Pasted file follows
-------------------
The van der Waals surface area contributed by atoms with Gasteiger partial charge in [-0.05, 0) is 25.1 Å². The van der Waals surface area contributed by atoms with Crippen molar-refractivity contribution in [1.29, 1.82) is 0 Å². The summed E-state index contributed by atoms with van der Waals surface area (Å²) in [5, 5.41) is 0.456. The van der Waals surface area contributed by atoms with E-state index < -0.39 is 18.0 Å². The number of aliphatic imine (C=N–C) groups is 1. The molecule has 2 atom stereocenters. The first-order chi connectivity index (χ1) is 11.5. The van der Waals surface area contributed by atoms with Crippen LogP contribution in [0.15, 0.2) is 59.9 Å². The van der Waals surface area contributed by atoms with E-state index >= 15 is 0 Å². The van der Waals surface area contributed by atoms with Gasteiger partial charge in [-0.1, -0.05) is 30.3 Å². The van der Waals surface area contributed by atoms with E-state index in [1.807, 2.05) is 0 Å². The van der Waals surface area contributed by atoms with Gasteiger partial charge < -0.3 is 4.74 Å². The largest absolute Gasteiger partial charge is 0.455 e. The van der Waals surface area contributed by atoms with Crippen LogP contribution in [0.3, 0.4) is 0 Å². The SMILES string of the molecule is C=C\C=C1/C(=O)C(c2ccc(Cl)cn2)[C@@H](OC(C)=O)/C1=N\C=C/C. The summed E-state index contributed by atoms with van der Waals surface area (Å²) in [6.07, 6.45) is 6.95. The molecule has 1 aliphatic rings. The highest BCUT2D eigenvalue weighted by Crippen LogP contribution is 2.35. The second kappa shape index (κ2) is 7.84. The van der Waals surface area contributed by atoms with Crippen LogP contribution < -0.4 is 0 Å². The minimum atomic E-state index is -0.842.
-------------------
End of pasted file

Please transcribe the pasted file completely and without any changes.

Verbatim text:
The van der Waals surface area contributed by atoms with Gasteiger partial charge in [-0.05, 0) is 25.1 Å². The van der Waals surface area contributed by atoms with Crippen molar-refractivity contribution in [1.29, 1.82) is 0 Å². The summed E-state index contributed by atoms with van der Waals surface area (Å²) in [5, 5.41) is 0.456. The van der Waals surface area contributed by atoms with E-state index < -0.39 is 18.0 Å². The number of aliphatic imine (C=N–C) groups is 1. The molecule has 2 atom stereocenters. The first-order chi connectivity index (χ1) is 11.5. The van der Waals surface area contributed by atoms with Crippen LogP contribution in [0.15, 0.2) is 59.9 Å². The van der Waals surface area contributed by atoms with E-state index >= 15 is 0 Å². The van der Waals surface area contributed by atoms with Gasteiger partial charge in [-0.1, -0.05) is 30.3 Å². The van der Waals surface area contributed by atoms with E-state index in [1.807, 2.05) is 0 Å². The van der Waals surface area contributed by atoms with Gasteiger partial charge < -0.3 is 4.74 Å². The largest absolute Gasteiger partial charge is 0.455 e. The van der Waals surface area contributed by atoms with Crippen LogP contribution in [0.3, 0.4) is 0 Å². The SMILES string of the molecule is C=C\C=C1/C(=O)C(c2ccc(Cl)cn2)[C@@H](OC(C)=O)/C1=N\C=C/C. The summed E-state index contributed by atoms with van der Waals surface area (Å²) in [6.07, 6.45) is 6.95. The molecule has 1 aliphatic rings. The highest BCUT2D eigenvalue weighted by Crippen LogP contribution is 2.35. The second kappa shape index (κ2) is 7.84. The van der Waals surface area contributed by atoms with Crippen LogP contribution < -0.4 is 0 Å². The minimum atomic E-state index is -0.842.